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James Boyce

Without much fanfare, U.S. legislators last December unveiled a new climate bill that just might succeed in breaking the political gridlock that has blocked action on global climate change. The bill, co-sponsored by Senator Maria Cantwell (D-WA) and Susan Collins (R-ME), is a sharp departure from the cap-and-trade bill that passed the House of Representatives last June but subsequently died in the Senate.

The Carbon Limits and Energy for America’s Renewal (CLEAR) Act proposed by Cantwell and Collins is a “100-75-25-0″ policy:

  • 100 percent of the permits to bring fossil carbon into the U.S. economy will be auctioned. Polluters won’t get any permit giveaways, and there will be no scope for speculation and market manipulation by Wall Street traders.
  • 75 percent of the auction revenue is recycled directly to the public as equal per-person dividends. The majority of households will receive more in these monthly dividends than they pay in higher energy costs.
  • 25 percent of the auction revenue is dedicated to investments in energy efficiency, clean energy, adaptation to climate change, and assistance for sectors hurt by the transition away from the fossil-fueled economy.
  • Zero offsets are allowed. In other words, polluters can’t avoid curbing use of fossil fuels by paying someone else to clean up after them.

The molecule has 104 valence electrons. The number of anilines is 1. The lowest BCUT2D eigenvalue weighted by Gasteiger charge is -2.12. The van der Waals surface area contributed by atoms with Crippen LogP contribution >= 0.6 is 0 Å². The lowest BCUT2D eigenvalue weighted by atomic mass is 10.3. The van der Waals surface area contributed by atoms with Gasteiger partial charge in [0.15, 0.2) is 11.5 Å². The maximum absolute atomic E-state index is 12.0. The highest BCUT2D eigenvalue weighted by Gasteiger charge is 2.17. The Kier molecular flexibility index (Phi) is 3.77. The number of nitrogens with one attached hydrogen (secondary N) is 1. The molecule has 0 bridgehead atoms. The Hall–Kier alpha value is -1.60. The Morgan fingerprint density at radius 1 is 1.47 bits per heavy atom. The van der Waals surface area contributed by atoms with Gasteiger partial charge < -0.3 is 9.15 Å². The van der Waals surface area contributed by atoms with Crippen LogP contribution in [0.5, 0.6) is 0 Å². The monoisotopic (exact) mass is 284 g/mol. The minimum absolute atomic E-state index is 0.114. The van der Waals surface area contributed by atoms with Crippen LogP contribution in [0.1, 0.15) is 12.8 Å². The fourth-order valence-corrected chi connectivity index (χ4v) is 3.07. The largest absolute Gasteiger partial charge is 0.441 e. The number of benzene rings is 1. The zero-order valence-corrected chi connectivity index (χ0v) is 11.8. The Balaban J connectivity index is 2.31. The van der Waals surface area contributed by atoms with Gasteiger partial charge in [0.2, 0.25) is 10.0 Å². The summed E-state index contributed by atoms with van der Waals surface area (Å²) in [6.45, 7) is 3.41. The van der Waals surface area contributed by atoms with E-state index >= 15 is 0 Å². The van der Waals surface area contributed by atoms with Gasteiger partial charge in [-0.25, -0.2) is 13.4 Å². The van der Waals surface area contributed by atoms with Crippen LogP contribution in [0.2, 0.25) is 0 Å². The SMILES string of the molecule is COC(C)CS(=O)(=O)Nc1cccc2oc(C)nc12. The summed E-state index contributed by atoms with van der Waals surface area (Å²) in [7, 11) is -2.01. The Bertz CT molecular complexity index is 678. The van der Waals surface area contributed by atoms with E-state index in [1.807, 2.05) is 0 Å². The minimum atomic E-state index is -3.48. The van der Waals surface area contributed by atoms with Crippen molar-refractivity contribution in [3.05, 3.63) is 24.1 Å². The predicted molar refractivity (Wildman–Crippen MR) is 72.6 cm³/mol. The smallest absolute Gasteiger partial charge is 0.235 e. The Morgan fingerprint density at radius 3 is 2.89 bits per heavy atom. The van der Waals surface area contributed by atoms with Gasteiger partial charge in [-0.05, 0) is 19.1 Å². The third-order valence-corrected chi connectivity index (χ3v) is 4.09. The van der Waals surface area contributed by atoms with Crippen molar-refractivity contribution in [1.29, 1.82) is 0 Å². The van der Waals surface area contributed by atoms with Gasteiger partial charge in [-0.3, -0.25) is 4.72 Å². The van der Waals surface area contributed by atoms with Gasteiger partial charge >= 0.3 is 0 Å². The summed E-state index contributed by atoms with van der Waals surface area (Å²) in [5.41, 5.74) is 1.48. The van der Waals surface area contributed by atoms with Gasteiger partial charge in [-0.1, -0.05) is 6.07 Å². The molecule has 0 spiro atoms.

The bill’s political prospects are uncertain. The coal and electric utility lobbies will fight for the permit giveaways of the moribund House bill. Wall Street and the financial sector — with about 130 lobbyists working the climate policy issue in Washington — want a carbon market as a new outlet for their creative talents. But the cap-and-dividend alternative has emerged from the political shadows as the leading candidate to replace cap-and-giveaway-and-trade.

International Implications

The design of national policies to curb fossil carbon emissions in many ways is distinct from the architecture of an international accord. National policies deal with how to cut emissions and allocate distributional impacts within countries. International accords deal with how to allocate emission rights across countries and raise funds for North-South financial transfers (aka climate debt service) for mitigation and adaptation. But the two policy arenas are not entirely disconnected.

Passage of the new bill could improve the prospects for an international deal in three ways.

First and foremost, CLEAR would remove a key impediment to an international agreement: the refusal of the U.S. government — in particular, the Senate — to act on climate change. CLEAR would not only establish the architecture for U.S. implementation of any international agreement on emission reductions, but also give the U.S. public an incentive to support more ambitious targets. A tighter cap would mean bigger dividends and hence bigger benefits to most families. Finally, CLEAR could inspire others to consider this approach. Studies of other countries, such as China and Hungary, show that a cap-and-dividend policy would benefit the majority of their people, too.

The bill doesn’t address U.S. contributions to climate change mitigation and adaptation in other countries. Modest transfers could be financed from the bill’s investment fund. But such transfers would not meet either the need for assistance or the commitments required for an international accord. Ultimately, however, international transfers shouldn’t be financed from carbon permit revenue, which is a regressive tax in the absence of dividends, instead of general government revenue.

A Part of the Whole